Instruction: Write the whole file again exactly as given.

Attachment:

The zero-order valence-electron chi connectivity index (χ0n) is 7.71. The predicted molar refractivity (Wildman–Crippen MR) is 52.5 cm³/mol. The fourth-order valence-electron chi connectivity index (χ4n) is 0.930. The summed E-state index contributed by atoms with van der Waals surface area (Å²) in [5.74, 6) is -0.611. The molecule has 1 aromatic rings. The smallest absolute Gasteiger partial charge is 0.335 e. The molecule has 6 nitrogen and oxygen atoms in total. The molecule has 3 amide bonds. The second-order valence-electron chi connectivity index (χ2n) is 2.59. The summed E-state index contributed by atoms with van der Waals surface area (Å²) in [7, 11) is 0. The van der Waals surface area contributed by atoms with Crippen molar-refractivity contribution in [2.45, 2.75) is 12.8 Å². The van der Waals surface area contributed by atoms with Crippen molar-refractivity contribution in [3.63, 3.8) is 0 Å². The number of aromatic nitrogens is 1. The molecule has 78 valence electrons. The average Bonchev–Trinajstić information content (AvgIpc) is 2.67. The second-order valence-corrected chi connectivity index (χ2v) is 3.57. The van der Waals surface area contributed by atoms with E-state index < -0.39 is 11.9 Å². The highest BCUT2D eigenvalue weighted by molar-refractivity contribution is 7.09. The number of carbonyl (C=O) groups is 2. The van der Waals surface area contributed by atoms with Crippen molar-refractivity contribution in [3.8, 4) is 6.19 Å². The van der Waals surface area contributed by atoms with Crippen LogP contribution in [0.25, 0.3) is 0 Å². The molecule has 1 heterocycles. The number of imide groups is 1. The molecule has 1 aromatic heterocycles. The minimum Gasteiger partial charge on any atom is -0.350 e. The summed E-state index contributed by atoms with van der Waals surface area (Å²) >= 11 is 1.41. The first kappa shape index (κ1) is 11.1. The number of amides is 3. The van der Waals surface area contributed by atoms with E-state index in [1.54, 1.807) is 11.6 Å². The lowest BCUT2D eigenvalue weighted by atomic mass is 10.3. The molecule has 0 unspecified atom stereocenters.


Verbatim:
The zero-order valence-electron chi connectivity index (χ0n) is 7.71. The predicted molar refractivity (Wildman–Crippen MR) is 52.5 cm³/mol. The fourth-order valence-electron chi connectivity index (χ4n) is 0.930. The summed E-state index contributed by atoms with van der Waals surface area (Å²) in [5.74, 6) is -0.611. The molecule has 1 aromatic rings. The smallest absolute Gasteiger partial charge is 0.335 e. The molecule has 6 nitrogen and oxygen atoms in total. The molecule has 3 amide bonds. The second-order valence-electron chi connectivity index (χ2n) is 2.59. The summed E-state index contributed by atoms with van der Waals surface area (Å²) in [7, 11) is 0. The van der Waals surface area contributed by atoms with Crippen molar-refractivity contribution in [2.45, 2.75) is 12.8 Å². The van der Waals surface area contributed by atoms with Crippen molar-refractivity contribution in [3.63, 3.8) is 0 Å². The number of aromatic nitrogens is 1. The molecule has 78 valence electrons. The average Bonchev–Trinajstić information content (AvgIpc) is 2.67. The second-order valence-corrected chi connectivity index (χ2v) is 3.57. The van der Waals surface area contributed by atoms with E-state index < -0.39 is 11.9 Å². The highest BCUT2D eigenvalue weighted by molar-refractivity contribution is 7.09. The number of carbonyl (C=O) groups is 2. The van der Waals surface area contributed by atoms with Crippen molar-refractivity contribution in [3.8, 4) is 6.19 Å². The van der Waals surface area contributed by atoms with Crippen LogP contribution in [0.25, 0.3) is 0 Å². The molecule has 1 heterocycles. The number of imide groups is 1. The molecule has 1 aromatic heterocycles. The minimum Gasteiger partial charge on any atom is -0.350 e. The summed E-state index contributed by atoms with van der Waals surface area (Å²) >= 11 is 1.41. The first kappa shape index (κ1) is 11.1. The number of amides is 3. The van der Waals surface area contributed by atoms with E-state index in [1.54, 1.807) is 11.6 Å². The lowest BCUT2D eigenvalue weighted by atomic mass is 10.3. The molecule has 0 unspecified atom stereocenters.